Equiano alludes to John Milton's Paradise Lost several times. In Chapter 5, he paraphrases a passage from it in a way that suggests an allegorical relationship between slavery and the divine war depicted in the epic poem:
Are you not hourly in dread of an insurrection? Nor would it be surprising: for when
No peace is given
To us enslav’d, but custody severe;
And stripes and arbitrary punishment
Inflicted—What peace can we return?
But to our power, hostility and hate,
Untam’d reluctance, and revenge, tho’ slow,
Yet ever plotting how the conqueror least
May reap his conquest, and may least rejoice
In doing what we most in suffring feel? MILTON.
Paradise Lost is famous in part for its sympathetic portrayal of Satan and his fellow demons in Hell. This passage comes from Book 2 of Paradise Lost, and it concerns the demons' motives for corrupting Adam and Eve, the human darlings of Heaven. The speaker of the passage is Beelzebub, one of the more important demons. Beelzebub characterizes himself and the other demons (who used to be angels) as God's "enslav'd" because God has so severely punished them for questioning his authority. Banished to Hell, the demons now live in perpetual suffering. When they are treated so cruelly, he wonders, how does God expect them to respond? The only response available to them is "hostility and hate, Untam'd reluctance, and revenge."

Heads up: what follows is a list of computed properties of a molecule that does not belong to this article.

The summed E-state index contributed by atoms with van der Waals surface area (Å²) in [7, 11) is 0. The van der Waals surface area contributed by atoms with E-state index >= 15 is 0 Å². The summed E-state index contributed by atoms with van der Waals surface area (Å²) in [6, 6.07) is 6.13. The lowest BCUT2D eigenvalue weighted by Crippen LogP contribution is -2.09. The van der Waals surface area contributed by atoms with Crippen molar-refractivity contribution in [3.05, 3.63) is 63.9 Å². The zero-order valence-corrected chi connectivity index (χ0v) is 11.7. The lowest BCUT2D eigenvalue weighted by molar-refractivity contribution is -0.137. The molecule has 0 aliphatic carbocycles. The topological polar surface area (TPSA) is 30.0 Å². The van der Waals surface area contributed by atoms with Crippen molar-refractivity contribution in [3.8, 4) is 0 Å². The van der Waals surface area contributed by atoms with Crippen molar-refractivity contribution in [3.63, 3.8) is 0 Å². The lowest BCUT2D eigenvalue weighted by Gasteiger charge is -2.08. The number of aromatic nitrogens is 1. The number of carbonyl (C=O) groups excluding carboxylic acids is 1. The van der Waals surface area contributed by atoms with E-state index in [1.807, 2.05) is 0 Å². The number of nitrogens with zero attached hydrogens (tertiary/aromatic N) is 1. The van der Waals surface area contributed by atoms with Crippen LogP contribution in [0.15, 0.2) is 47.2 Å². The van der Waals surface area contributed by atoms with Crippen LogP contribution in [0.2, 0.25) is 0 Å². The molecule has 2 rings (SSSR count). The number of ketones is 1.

In this chapter, Equiano has cited myriad examples of the cruelties enslaved Black people are forced to endure. He uses the paraphrased Milton passage to draw parallels between their situation and that of Milton's demons. Essentially, enslaved people live in a Hell on Earth. Equiano, like Beelzebub, demands to know how enslavers in the human world expect enslaved people to respond to their cruelty. "Are you not in hourly dread of an insurrection?" he asks. He means that cruel authoritarianism eventually must lead to revolution (like it does in Paradise Lost).